Parameters from global hemostasis assays are not able to consistently predict hypercoagulability events in patients with myeloproliferative neoplasms (MPNs) including primary myelofibrosis, according to a systematic literature review published in Seminars in Thrombosis and Hemostasis.
“Further prospective longitudinal studies are needed to validate these biomarker tools so that thrombotic potential could be utilized as a primary endpoint of such studies,” the authors of the review wrote.
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Global hemostasis assays have been proposed as biomarkers to evaluate the thrombotic risk and hypercoagulability among patients with MPNs.
Here, a team of researchers led by Craig M. Kessler, MD, from the Division of Hematology-Oncology at Lombardi Comprehensive Cancer Center, MedStar Georgetown University Hospital in Washington DC conducted a systematic review of the literature to explore the association between the results of thrombin generation assays, rotational thromboelastometry, and thromboelastography and thrombotic events as well as treatment strategies in MPNs.
The team analyzed 32 cross-sectional studies, which included 1608 patients with MPNs including primary myelofibrosis and 1062 controls.
Of these 32 studies, 13 reported arterial or venous thrombosis. The overall thrombosis rate was 13.8%.
Twenty-seven studies used the thrombin generation assay, but there was great heterogeneity in plasma preparation and the trigger reagents used. In spite of this, there was a trend toward higher peaks in patients with MPNs than in control individuals.
Moreover, the endogenous thrombin potential was higher among patients with essential thrombocythemia, a type of MPN, than controls.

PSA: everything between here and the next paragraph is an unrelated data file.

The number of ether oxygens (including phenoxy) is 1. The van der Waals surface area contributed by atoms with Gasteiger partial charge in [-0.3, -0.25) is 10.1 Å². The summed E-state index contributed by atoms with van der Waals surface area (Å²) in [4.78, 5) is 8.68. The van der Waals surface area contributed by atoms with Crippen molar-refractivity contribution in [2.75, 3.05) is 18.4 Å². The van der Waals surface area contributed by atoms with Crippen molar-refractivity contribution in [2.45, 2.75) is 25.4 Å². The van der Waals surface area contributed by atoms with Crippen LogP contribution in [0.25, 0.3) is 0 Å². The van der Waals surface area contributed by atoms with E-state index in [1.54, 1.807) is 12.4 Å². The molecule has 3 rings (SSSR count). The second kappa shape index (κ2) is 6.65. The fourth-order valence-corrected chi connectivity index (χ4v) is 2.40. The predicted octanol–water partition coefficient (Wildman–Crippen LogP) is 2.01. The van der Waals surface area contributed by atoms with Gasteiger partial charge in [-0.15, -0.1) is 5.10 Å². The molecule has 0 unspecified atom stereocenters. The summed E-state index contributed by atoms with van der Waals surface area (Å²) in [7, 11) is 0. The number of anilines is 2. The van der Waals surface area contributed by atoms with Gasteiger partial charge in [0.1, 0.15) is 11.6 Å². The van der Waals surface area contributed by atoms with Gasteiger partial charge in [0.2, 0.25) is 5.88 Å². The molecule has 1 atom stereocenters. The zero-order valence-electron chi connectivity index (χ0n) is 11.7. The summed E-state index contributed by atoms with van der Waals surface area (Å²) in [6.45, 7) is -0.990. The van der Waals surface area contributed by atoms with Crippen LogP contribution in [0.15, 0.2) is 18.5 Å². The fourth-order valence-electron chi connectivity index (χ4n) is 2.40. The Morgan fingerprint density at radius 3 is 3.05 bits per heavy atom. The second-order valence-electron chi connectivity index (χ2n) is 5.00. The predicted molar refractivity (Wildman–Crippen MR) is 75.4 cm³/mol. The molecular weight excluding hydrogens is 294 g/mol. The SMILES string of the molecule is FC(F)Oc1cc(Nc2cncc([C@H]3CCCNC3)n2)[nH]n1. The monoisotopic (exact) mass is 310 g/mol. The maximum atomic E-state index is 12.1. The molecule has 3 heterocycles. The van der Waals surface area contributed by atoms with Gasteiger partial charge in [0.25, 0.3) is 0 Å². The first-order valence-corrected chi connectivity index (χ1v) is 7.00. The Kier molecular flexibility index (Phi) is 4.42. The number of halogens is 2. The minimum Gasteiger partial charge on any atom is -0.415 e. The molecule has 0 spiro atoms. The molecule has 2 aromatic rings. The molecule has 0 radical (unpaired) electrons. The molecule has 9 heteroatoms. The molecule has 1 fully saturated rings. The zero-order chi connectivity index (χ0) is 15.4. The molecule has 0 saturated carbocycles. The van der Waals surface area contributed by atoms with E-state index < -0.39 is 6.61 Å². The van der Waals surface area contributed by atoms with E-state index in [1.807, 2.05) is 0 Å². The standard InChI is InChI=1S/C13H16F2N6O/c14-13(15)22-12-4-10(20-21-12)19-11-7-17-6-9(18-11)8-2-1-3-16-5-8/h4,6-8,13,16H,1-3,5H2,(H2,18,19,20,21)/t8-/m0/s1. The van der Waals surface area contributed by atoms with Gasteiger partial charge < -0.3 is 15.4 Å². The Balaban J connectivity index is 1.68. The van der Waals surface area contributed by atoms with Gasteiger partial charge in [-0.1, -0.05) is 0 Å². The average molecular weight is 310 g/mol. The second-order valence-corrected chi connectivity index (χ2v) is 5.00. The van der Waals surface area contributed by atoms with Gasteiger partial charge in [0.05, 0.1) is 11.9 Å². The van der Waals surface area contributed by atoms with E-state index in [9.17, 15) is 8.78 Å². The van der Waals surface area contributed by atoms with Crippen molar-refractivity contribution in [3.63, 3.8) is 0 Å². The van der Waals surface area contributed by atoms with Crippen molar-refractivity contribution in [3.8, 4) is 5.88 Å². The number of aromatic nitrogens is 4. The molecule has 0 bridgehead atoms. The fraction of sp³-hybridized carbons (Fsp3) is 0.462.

The researchers also reported an overall trend towards a lower endogenous thrombin potential between patients with polycythemia vera and those with primary myelofibrosis compared to controls.
When they compared patients with primary myelofibrosis who were Janus kinase 2 (JAK2) positive with those who were JAK2 negative, the researchers observed no differences in endogenous thrombin potential. Similarly, there was no substantial difference in endogenous thrombin potential between patients with primary myelofibrosis who had a prior history of thrombotic events and those who did not or between patients who had been treated with different strategies.
There were 3 studies that used rotational thromboelastometry and 3 that used thromboelastography. The rotational thromboelastometry studies showed a trend toward reduced clot formation times and greater maximum clot firmness in patients with all types of MPNs compared to controls, whereas the thromboelastography studies generated mixed results.
“We conclude that the ability of parameters from global hemostasis assays to predict for hypercoagulability events in MPN patients is inconsistent and inconclusive,” the researchers wrote.
MPNs include a group of diseases comprising polycythemia vera, essential thrombocythemia, and primary myelofibrosis.
Tiu A, Chiasakul T, Kessler CM. The pitfalls of global hemostasis assays in myeloproliferative neoplasms and future challenges. Semin Thromb Hemost. Published online April 17, 2023. doi:10.1055/s-0043-57010